The Resistance in the Pantheon

Alan Clinton considers the legendary Resistance fighter Jean Moulin, the memory of whose fate still makes waves in France today.

Fifty years ago, on June 21st, 1945 a gang of gestapo policemen led by the infamous Klaus Barbie raided a doctor's surgery at Caluire on the northern outskirts of Lyons. Among captured Resistance leaders they identified the president of the recently established CNR, the National Resistance Council and personal representative of General de Gaulle, Jean Moulin. Moulin was led away to be horribly tortured and he died, probably on July 8th on a train bound for Berlin. His sister Laure said that his death came 'at the limits of human suffering, without revealing a single secret, and he knew them all'.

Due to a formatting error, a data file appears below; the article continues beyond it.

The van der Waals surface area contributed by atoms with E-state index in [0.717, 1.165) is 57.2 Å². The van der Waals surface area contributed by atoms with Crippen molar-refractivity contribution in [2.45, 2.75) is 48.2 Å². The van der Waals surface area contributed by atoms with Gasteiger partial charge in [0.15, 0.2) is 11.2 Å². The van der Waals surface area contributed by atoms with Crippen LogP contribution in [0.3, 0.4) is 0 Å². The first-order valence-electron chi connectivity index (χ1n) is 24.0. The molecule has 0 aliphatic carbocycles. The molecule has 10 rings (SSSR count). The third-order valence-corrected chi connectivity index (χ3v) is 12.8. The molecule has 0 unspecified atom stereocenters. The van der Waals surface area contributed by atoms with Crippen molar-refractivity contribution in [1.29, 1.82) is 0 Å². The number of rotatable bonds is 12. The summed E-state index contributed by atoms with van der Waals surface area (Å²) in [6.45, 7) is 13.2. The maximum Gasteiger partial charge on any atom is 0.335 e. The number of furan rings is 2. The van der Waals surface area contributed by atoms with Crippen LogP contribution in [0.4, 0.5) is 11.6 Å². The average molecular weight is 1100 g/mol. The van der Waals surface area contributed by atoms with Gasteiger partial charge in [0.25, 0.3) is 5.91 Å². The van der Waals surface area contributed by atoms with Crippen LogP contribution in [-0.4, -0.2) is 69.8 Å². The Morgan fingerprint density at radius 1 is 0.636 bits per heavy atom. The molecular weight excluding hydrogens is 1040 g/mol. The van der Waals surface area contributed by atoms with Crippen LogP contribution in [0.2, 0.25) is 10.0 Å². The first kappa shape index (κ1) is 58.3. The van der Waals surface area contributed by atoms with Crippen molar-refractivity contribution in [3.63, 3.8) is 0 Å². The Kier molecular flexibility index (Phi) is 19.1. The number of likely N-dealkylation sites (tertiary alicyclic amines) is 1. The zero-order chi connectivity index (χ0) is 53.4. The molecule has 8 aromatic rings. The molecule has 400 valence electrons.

A frequently reproduced photograph shows Moulin for all the world like the prototype clandestine figure, with a scarf around his neck, and casting a shadow on the wall behind. This image – and his martyrdom – have no doubt contributed to his special reputation. His are the only remains added to the Pantheon in recent years, to lie there alongside those of Lazare Carnot, Victor Hugo and Jean Jaures. At the special ceremony in December 1964 to place them there, his former chief, the then President de Gaulle, officiated. In a high flown address, the Minister of Culture, Andre Malraux seemed to call out across the years to 'the leader of the people of the night' who followed in the footsteps of the soldiers of the French Revolution, and showed 'the true face of France'.

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